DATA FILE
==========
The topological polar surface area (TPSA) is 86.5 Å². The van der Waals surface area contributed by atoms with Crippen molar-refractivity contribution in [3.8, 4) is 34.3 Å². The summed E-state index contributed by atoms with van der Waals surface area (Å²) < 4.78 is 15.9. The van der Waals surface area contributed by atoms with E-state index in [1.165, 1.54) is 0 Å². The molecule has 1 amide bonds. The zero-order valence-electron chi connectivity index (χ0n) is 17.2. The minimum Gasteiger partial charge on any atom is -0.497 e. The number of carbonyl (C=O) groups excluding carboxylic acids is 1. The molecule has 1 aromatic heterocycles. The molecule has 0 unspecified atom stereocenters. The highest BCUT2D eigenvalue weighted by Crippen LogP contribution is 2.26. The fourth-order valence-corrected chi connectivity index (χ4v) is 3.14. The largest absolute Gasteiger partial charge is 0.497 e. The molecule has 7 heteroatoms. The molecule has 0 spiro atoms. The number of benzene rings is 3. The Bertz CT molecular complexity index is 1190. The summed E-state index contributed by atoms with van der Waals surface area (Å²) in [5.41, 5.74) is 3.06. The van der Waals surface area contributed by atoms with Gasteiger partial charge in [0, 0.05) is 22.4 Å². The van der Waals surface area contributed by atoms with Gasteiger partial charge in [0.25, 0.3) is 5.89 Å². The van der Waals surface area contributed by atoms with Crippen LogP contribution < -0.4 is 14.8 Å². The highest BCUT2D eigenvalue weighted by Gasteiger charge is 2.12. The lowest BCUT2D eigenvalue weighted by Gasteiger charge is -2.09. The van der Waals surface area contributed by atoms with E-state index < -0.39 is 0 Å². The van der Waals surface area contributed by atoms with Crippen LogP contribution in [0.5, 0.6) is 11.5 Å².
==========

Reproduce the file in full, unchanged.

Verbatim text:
The topological polar surface area (TPSA) is 86.5 Å². The van der Waals surface area contributed by atoms with Crippen molar-refractivity contribution in [3.8, 4) is 34.3 Å². The summed E-state index contributed by atoms with van der Waals surface area (Å²) < 4.78 is 15.9. The van der Waals surface area contributed by atoms with E-state index in [1.165, 1.54) is 0 Å². The molecule has 1 amide bonds. The zero-order valence-electron chi connectivity index (χ0n) is 17.2. The minimum Gasteiger partial charge on any atom is -0.497 e. The number of carbonyl (C=O) groups excluding carboxylic acids is 1. The molecule has 1 aromatic heterocycles. The molecule has 0 unspecified atom stereocenters. The highest BCUT2D eigenvalue weighted by Crippen LogP contribution is 2.26. The fourth-order valence-corrected chi connectivity index (χ4v) is 3.14. The largest absolute Gasteiger partial charge is 0.497 e. The molecule has 7 heteroatoms. The molecule has 0 spiro atoms. The number of benzene rings is 3. The Bertz CT molecular complexity index is 1190. The summed E-state index contributed by atoms with van der Waals surface area (Å²) in [5.41, 5.74) is 3.06. The van der Waals surface area contributed by atoms with Gasteiger partial charge in [0, 0.05) is 22.4 Å². The van der Waals surface area contributed by atoms with Gasteiger partial charge in [0.25, 0.3) is 5.89 Å². The van der Waals surface area contributed by atoms with Crippen LogP contribution < -0.4 is 14.8 Å². The highest BCUT2D eigenvalue weighted by Gasteiger charge is 2.12. The lowest BCUT2D eigenvalue weighted by Gasteiger charge is -2.09. The van der Waals surface area contributed by atoms with E-state index < -0.39 is 0 Å². The van der Waals surface area contributed by atoms with Crippen LogP contribution in [0.5, 0.6) is 11.5 Å².